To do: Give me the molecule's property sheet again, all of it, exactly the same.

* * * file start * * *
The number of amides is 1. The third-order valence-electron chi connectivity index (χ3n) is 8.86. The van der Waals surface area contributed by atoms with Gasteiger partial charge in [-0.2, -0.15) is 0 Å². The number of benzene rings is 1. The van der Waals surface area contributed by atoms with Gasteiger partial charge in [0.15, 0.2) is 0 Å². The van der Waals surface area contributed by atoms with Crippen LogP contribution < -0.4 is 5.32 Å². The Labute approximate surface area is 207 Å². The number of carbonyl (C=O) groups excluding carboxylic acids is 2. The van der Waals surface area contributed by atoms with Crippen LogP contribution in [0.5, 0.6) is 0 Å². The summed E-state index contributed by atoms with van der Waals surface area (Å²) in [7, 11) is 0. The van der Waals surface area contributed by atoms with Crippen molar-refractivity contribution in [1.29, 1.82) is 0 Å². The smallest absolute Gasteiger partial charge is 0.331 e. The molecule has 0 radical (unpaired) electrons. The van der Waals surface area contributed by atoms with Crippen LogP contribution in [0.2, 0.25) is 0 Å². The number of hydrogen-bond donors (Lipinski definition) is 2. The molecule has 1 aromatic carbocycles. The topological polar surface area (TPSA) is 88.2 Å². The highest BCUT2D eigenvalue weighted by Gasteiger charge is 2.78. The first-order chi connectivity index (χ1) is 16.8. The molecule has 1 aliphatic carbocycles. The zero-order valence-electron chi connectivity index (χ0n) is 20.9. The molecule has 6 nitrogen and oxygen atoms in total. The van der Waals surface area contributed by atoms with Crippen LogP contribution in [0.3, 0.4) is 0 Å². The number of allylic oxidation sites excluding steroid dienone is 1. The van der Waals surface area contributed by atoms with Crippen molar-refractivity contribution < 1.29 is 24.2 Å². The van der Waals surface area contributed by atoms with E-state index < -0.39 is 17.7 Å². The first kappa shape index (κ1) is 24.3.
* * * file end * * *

The number of amides is 1. The third-order valence-electron chi connectivity index (χ3n) is 8.86. The van der Waals surface area contributed by atoms with Gasteiger partial charge in [-0.2, -0.15) is 0 Å². The number of benzene rings is 1. The van der Waals surface area contributed by atoms with Gasteiger partial charge in [0.15, 0.2) is 0 Å². The van der Waals surface area contributed by atoms with Crippen LogP contribution < -0.4 is 5.32 Å². The Labute approximate surface area is 207 Å². The number of carbonyl (C=O) groups excluding carboxylic acids is 2. The van der Waals surface area contributed by atoms with Crippen LogP contribution in [0.5, 0.6) is 0 Å². The summed E-state index contributed by atoms with van der Waals surface area (Å²) in [7, 11) is 0. The van der Waals surface area contributed by atoms with Crippen molar-refractivity contribution in [1.29, 1.82) is 0 Å². The smallest absolute Gasteiger partial charge is 0.331 e. The molecule has 0 radical (unpaired) electrons. The van der Waals surface area contributed by atoms with Crippen LogP contribution in [0.2, 0.25) is 0 Å². The number of hydrogen-bond donors (Lipinski definition) is 2. The molecule has 1 aromatic carbocycles. The topological polar surface area (TPSA) is 88.2 Å². The highest BCUT2D eigenvalue weighted by Gasteiger charge is 2.78. The first-order chi connectivity index (χ1) is 16.8. The molecule has 1 aliphatic carbocycles. The zero-order valence-electron chi connectivity index (χ0n) is 20.9. The molecule has 6 nitrogen and oxygen atoms in total. The van der Waals surface area contributed by atoms with Crippen LogP contribution in [0.3, 0.4) is 0 Å². The number of allylic oxidation sites excluding steroid dienone is 1. The van der Waals surface area contributed by atoms with Crippen molar-refractivity contribution < 1.29 is 24.2 Å². The van der Waals surface area contributed by atoms with E-state index < -0.39 is 17.7 Å². The first kappa shape index (κ1) is 24.3.